Film Reviews with Sister Rose

Bird Box

Malorie (Sandra Bullock), a pregnant artist, is shocked when her sister, Jessica (Sarah Paulson), comes home with news of terrible happenings in Europe and Siberia. People are going crazy and spontaneously committing suicide or killing others, resulting in chaos and mass hysteria everywhere. Soon the mysterious force, or “presence,” attacks the United States and then inhabits their town and terrorizes its citizens. Malorie flees and takes refuge with several others in the home of Douglas (John Malkovich) and Greg (BD Wong). They cover the windows because this unseen “presence” takes possession of them through their eyes. Malorie and Tom (Trevante Rhodes) are drawn to each other.

When food runs low, they make a blindfolded foray to an abandoned supermarket, leaving the pregnant Olympia (Danielle Macdonald) behind. Most of the group wants to stay in the store with its food supply but decide to return to be with those they left behind. Olympia allows a desperate and creepy man named Gary (Tom Hollander) to enter the house, despite the rules Douglas has laid down for their safety. Both Malorie and Olympia go into labor.

Tom, Malorie, and the two children survive and live in the house for five years. Malorie promised to care for Olympia’s daughter just before the young mom died, but Malorie has never given either child a name. Malorie has little hope for the future, so the children are named Boy (Julian Edwards) and Girl (Vivien Lyra Blair) because she thinks names are superfluous. Malorie blindfolds the children and they escape by boat down the river, headed for what they hope is a safe place.

This dystopian thriller, directed by Susanne Bier, is based on a 2014 novel by Josh Malerman. Screenwriter Eric Heisserer creates genuine fear and terror that dwells within the characters and compels them to commit acts of violence. It’s never really clear why the “presence” shows up in the first place. Still, Bullock is excellent as a mother who teaches the children the rules of survival with steely anguish. Though Bird Box is not a religious film per se, Malorie leads by faith and not by sight. This film prompts a deep conversation exploring the meaning of interior, spiritual, and physical freedom.

Not yet rated, R, Pervasive violence, peril.

A Dog’s Way Home

Medical student Lucas (Barry Watson) and his girlfriend, Molly (Alexandra Shipp), work at the local veterans’ hospital. After work, they rescue stray cats who live under an abandoned house that is about to be razed. It is across the street from where Lucas and his mom (Ashley Judd), a veteran with PTSD, live. They call animal control to retrieve the cats, but some are left behind.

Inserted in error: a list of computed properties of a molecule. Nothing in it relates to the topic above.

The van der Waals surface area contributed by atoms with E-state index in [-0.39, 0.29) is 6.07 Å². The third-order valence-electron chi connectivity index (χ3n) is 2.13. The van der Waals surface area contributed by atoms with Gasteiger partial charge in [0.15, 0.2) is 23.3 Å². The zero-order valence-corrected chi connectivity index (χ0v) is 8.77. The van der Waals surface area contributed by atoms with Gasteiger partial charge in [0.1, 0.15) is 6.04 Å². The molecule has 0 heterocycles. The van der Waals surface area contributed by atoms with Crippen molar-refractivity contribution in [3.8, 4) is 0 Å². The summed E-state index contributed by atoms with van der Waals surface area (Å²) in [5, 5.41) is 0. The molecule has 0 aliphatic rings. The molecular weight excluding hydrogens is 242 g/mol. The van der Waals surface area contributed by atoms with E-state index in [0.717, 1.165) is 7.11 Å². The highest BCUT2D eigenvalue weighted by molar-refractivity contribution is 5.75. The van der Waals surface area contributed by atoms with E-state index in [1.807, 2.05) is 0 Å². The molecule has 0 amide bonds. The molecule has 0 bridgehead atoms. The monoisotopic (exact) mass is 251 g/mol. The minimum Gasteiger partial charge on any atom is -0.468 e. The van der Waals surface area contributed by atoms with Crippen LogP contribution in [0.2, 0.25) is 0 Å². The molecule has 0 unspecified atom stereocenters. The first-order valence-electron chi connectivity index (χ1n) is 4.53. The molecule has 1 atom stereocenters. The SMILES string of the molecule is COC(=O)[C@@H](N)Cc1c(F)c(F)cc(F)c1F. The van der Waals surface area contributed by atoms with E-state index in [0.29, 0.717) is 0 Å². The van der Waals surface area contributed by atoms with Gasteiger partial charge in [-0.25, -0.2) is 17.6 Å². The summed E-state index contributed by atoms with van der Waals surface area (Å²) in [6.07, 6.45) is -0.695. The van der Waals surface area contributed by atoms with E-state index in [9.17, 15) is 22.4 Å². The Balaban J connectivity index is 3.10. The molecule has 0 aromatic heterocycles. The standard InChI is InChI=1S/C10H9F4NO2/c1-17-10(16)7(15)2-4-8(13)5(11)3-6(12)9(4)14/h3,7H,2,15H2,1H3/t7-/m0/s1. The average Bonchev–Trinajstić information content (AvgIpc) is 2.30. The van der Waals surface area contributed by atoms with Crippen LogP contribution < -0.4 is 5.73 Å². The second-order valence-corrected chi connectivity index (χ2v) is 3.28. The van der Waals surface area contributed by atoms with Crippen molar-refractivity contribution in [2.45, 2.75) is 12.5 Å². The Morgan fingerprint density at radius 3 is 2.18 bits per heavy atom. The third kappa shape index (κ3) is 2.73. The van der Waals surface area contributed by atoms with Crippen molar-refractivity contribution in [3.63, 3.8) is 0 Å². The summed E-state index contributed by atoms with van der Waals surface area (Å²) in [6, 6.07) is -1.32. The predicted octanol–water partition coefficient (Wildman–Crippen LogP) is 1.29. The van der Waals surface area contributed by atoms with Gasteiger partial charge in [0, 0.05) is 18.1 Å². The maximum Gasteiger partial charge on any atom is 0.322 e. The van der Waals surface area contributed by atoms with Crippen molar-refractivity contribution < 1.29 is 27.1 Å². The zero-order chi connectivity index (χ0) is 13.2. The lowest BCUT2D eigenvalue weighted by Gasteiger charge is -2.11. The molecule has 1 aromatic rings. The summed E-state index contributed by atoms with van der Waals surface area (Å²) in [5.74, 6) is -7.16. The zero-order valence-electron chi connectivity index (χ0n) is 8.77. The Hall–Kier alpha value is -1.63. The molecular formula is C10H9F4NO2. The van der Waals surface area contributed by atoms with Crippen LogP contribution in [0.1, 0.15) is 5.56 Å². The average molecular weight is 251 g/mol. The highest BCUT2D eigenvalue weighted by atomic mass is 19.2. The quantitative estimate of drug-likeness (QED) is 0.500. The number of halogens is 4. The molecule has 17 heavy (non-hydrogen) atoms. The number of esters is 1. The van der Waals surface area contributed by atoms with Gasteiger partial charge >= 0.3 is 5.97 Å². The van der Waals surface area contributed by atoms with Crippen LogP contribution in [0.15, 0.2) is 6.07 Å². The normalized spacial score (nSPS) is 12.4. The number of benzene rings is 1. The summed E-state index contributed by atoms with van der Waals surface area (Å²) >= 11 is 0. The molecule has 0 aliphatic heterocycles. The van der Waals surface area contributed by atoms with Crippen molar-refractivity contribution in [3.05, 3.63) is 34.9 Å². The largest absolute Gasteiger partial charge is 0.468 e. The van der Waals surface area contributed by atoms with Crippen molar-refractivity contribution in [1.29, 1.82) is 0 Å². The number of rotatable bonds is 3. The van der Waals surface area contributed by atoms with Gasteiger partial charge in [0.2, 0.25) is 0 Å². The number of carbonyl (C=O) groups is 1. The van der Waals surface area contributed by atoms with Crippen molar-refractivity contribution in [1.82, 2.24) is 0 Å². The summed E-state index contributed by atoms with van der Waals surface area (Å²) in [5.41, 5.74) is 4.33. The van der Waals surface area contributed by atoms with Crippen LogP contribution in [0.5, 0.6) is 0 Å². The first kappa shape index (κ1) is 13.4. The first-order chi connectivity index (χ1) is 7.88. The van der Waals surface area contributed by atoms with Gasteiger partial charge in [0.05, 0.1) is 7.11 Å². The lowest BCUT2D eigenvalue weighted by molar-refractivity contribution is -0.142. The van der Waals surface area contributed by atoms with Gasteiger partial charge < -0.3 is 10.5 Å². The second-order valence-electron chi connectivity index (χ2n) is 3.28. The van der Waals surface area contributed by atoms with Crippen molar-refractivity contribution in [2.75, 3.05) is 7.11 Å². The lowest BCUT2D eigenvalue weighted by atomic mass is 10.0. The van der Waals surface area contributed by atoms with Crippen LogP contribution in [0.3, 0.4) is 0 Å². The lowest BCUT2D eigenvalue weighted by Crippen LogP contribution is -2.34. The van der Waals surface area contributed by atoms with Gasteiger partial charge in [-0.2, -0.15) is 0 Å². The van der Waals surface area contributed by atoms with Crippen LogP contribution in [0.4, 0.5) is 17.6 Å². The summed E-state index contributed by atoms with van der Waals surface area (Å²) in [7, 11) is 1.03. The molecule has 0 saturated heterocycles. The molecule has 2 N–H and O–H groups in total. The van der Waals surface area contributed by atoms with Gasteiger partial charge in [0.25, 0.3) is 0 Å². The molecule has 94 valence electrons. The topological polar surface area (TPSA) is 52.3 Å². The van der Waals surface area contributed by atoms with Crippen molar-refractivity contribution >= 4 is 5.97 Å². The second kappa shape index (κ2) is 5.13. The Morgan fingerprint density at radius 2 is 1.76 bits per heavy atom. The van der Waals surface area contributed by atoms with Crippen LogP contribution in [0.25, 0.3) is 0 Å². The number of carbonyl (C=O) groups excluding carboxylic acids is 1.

Among them is an orphaned puppy that the mother cat nursed with her kittens. Lucas takes the puppy home and names her Bella. But the owner of the house dislikes Lucas for stalling his construction work and calls animal control, erroneously claiming that Bella is part pit bull, a violation within Denver city limits. It only takes three employees to profile a dog by its features and agree that it is a pit bull to put down.

Meanwhile, to save Bella from the dogcatcher, Lucas sneaks her into work where the veterans in therapy fall in love with her and she with them. To be safe, Molly’s aunt and uncle in New Mexico agree to house Bella until Lucas and his mom can move outside city limits. But Bella escapes when she hears someone say, “Go home,” a command that Lucas taught her. Off she goes on a 400-mile journey from New Mexico to Denver that will take two years.

This heartwarming film is based on the novel by W. Bruce Cameron; he and Cathryn Michon cowrote the script. Charles Martin Smith ably directs, creating a touching story about the unconditional love of dogs for people, especially with those healing from the injuries of war. This is a disarmingly relevant film below the surface. But to appreciate it, one must suspend disbelief.

Not yet rated, PG, Peril, some mature themes.


In the run-up to George W. Bush’s (Sam Rockwell) campaign for the White House in 2000, he taps Dick Cheney (Christian Bale) for vice president. Lynne Cheney (Amy Adams) agrees with her husband that the office of vice president is a job with nothing to do but sit around and wait for something to happen to the president. But Cheney, by this time, has gone from a troublemaking young man, to the White House chief of staff under President Gerald Ford, to a member of Congress, to a successful businessman. He accepts Bush’s invitation as long as he can be in charge of several things, including foreign policy. Cheney, as vice president, also discovers loopholes in how the three branches of government work together and exploits and manipulates them to fulfill his powerful position.

This brilliant film explores what writer and director Adam McKay was able to uncover about Cheney’s life through drama and considerable satire. Christian Bale is sure to win awards for his comprehensive and sometimes chilling impersonation of the vice president.

L, R, Some language and graphic images.

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